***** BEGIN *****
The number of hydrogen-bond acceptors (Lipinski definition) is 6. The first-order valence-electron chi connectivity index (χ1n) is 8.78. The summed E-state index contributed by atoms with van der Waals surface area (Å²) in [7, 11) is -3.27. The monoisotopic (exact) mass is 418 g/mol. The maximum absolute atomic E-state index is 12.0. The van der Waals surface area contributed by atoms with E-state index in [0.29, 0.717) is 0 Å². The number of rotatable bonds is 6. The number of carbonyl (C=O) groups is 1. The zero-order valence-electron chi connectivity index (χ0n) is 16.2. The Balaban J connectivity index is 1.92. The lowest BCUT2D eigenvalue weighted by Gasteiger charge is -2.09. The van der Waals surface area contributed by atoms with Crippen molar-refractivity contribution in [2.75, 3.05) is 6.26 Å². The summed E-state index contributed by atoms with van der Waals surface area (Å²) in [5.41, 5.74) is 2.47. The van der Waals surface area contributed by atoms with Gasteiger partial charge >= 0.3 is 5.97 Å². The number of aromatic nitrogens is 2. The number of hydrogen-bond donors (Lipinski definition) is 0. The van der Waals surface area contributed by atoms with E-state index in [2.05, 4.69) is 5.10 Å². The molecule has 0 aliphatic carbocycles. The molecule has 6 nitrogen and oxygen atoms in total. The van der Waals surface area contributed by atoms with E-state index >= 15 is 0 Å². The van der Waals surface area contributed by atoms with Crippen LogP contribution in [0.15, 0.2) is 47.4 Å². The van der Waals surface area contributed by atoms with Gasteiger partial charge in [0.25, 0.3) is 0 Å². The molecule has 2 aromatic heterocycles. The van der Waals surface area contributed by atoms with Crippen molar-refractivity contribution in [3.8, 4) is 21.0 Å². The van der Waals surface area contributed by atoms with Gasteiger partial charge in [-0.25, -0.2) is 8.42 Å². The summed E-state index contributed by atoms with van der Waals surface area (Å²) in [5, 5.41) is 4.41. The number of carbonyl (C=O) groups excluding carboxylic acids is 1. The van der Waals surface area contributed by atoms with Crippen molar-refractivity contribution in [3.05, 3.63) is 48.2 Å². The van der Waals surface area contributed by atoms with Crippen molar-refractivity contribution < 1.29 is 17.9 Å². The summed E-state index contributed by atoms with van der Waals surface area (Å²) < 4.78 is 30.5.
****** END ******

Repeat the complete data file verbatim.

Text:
The number of hydrogen-bond acceptors (Lipinski definition) is 6. The first-order valence-electron chi connectivity index (χ1n) is 8.78. The summed E-state index contributed by atoms with van der Waals surface area (Å²) in [7, 11) is -3.27. The monoisotopic (exact) mass is 418 g/mol. The maximum absolute atomic E-state index is 12.0. The van der Waals surface area contributed by atoms with E-state index in [0.29, 0.717) is 0 Å². The number of rotatable bonds is 6. The number of carbonyl (C=O) groups is 1. The zero-order valence-electron chi connectivity index (χ0n) is 16.2. The Balaban J connectivity index is 1.92. The lowest BCUT2D eigenvalue weighted by Gasteiger charge is -2.09. The van der Waals surface area contributed by atoms with Crippen molar-refractivity contribution in [2.75, 3.05) is 6.26 Å². The summed E-state index contributed by atoms with van der Waals surface area (Å²) in [5.41, 5.74) is 2.47. The van der Waals surface area contributed by atoms with Gasteiger partial charge >= 0.3 is 5.97 Å². The number of aromatic nitrogens is 2. The number of hydrogen-bond donors (Lipinski definition) is 0. The van der Waals surface area contributed by atoms with E-state index in [2.05, 4.69) is 5.10 Å². The molecule has 0 aliphatic carbocycles. The molecule has 6 nitrogen and oxygen atoms in total. The van der Waals surface area contributed by atoms with E-state index >= 15 is 0 Å². The van der Waals surface area contributed by atoms with Crippen LogP contribution in [0.15, 0.2) is 47.4 Å². The van der Waals surface area contributed by atoms with Gasteiger partial charge in [0.25, 0.3) is 0 Å². The molecule has 2 aromatic heterocycles. The van der Waals surface area contributed by atoms with Crippen molar-refractivity contribution in [3.8, 4) is 21.0 Å². The van der Waals surface area contributed by atoms with Gasteiger partial charge in [-0.25, -0.2) is 8.42 Å². The summed E-state index contributed by atoms with van der Waals surface area (Å²) in [5, 5.41) is 4.41. The number of carbonyl (C=O) groups excluding carboxylic acids is 1. The van der Waals surface area contributed by atoms with Crippen molar-refractivity contribution in [3.05, 3.63) is 48.2 Å². The van der Waals surface area contributed by atoms with Crippen molar-refractivity contribution < 1.29 is 17.9 Å². The summed E-state index contributed by atoms with van der Waals surface area (Å²) < 4.78 is 30.5.